Mezzotints (1904) PDF ebook by Cyril Davenport (engraving)

Mezzotints (1904) PDF ebook by Cyril Davenport with Illustations


has done its fair share of work in drawing attention to the beautiful art of mezzotint engraving. In 1872 there was an exhibition of Turner's Liber Studiorum; in 1881 a general exhibition showing the best available specimens of work of all the most eminent mezzotint engravers; in 1886 a special show was arranged of the work of James MacArdell, an Irishman, one of the finest of our engravers in this manner; and in 1902 yet another exhibition was got together. This time a special style and a special period were illustrated, namely the portraits executed in England from about 1750 to about 1830, among which are to be found the finest examples of engraving in mezzotint. The greater number of the prints shown at the last exhibition belonged to the late Lord Cheylesmore, who has bequeathed his magnificent collection to the nation. 

The collection of mezzotints at the British Museum was already very rich, but more particularly in the earlier examples, and although specimens of the work of most of the engravers represented in the Cheylesmore bequest were to be found, yet our national collection was certainly weak in them, and we can heartily welcome the addition of the very large number of splendid prints added to it by this bequest. 

I think it is safe to say that the British Museum now possesses the finest collection of mezzotint engravings in the world and that no important engraver is entirely unrepresented. As to the artistic value of mezzotinting. Sir Joshua Reynolds is said to have given his opinion that it is the best calculated of all the various styles of engraving to express a painter-like feeling, especially in the case of portraits. I do not think that mezzotinting is a lost art. 

There are several engravers living who are able to execute beautiful work in the old style, and there are signs that a new style may possibly be evolving itself, the terms of which may be found in some of the work of Mr. Frank Short, as well as in that of Mr. R. S. Clouston. I do not allude to the engravings that these gentlemen have engraved purposely in the old manner, such as Mr. Short's fine plates of the Liber Studiorum, but to those which they have done independently after their own fashion, and in these cases, there is much similarity of treatment in the work of these two artists. I feel that if mezzotints mean to keep their supreme position as the finest form of engraving upon metal, they should be engraved upon copper, and the copper should never be steeled.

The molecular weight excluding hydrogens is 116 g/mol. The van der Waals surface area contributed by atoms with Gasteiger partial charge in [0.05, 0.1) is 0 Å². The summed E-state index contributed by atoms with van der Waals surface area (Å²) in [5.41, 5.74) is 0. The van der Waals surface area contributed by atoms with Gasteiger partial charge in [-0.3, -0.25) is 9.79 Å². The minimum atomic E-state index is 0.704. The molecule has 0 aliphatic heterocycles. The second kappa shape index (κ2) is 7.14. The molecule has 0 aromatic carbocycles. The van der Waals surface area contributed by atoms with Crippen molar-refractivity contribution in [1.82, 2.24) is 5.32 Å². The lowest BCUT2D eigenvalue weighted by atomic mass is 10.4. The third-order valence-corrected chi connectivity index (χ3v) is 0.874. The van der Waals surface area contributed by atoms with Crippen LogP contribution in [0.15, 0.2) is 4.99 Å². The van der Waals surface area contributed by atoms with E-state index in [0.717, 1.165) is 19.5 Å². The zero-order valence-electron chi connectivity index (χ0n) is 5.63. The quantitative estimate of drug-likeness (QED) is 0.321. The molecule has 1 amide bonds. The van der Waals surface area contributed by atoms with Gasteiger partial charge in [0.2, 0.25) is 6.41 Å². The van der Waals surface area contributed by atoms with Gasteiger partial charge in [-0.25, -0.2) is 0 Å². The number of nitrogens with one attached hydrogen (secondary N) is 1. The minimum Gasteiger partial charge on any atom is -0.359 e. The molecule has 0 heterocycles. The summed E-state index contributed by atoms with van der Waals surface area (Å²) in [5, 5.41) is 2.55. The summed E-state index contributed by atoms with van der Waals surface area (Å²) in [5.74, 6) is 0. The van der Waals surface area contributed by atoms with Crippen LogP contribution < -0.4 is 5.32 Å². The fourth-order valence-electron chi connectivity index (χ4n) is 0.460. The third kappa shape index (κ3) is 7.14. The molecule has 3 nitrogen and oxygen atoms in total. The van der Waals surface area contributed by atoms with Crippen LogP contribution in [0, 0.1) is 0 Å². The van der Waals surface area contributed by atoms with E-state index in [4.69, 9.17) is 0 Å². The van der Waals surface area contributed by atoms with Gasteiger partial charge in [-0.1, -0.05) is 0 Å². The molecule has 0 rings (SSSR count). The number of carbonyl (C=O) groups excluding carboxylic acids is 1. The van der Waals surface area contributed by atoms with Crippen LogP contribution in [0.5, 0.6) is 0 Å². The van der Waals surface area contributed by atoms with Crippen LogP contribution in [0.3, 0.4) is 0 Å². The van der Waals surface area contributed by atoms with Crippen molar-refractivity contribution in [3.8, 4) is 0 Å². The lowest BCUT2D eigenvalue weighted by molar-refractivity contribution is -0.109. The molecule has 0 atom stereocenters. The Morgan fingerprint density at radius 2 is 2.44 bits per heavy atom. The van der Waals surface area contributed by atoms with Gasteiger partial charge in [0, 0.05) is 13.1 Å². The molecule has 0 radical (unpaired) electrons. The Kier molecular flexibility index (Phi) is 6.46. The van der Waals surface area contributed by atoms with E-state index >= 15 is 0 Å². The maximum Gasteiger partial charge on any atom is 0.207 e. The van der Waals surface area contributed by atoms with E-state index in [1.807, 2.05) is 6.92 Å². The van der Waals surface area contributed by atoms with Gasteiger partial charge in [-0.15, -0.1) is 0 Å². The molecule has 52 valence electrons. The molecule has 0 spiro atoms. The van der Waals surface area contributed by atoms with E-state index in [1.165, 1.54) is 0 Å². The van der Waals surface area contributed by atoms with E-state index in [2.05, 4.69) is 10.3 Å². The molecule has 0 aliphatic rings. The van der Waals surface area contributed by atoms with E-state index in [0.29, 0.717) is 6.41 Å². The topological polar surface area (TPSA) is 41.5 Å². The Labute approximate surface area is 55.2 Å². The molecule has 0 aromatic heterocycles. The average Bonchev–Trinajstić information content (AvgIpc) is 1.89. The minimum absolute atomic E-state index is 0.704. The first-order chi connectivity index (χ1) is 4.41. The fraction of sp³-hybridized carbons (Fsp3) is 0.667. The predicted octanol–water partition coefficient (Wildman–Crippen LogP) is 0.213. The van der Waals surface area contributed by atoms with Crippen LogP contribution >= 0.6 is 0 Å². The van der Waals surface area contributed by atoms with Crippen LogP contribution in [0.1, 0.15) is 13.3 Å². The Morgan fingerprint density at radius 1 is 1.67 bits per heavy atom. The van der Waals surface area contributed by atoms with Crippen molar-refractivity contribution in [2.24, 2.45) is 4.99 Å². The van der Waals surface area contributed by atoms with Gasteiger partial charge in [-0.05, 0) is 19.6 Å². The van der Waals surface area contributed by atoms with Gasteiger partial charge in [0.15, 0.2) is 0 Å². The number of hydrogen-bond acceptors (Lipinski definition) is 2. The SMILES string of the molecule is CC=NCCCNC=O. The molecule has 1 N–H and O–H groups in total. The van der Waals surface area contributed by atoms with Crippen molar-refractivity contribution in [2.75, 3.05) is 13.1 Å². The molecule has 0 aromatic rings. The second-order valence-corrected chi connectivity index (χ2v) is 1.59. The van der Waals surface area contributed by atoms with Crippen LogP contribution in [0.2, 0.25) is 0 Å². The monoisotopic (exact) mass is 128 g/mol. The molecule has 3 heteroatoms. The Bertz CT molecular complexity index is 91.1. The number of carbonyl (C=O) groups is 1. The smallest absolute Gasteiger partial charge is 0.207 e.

If an engraver chooses to take the trouble to engrave a mezzotint upon steel, let him say so on his plate as, say, Lupton and Lucas did; there is no objection to it, and a purchaser would value the knowledge it is a proper thing to do. But although the publisher, and possibly the artist, like the large editions which a copper plate, steeled, can supply, it nevertheless seems to be a wrong towards the public, as well as a bad thing for the esteem in which the engraver hopes to be held by future generations. 

If J. R. Smith's ' Mrs. Carnac ' had been printed from a steeled plate, it would not have been so highly esteemed as it now is. Another important point concerns printing. I think every mezzotint engraver should make his own prints, and not only superintend the process as much as the printer will let him. 

The inking of a mezzotint plate is the most important process, and the proper person to do it is the engraver himself. Rembrandt printed many of his etchings, and like Rembrandt, every mezzotint engraver should have his own printing press in his own house. Other great etchers besides Rembrandt have done the same. The engraver alone knows what latent power lies in his engraved copper or steel, and he alone ought to be responsible for the exact effect which is seen on each print from it, but as things are now, he cannot, in most cases, properly be held so responsible, because he has had little to do with it.
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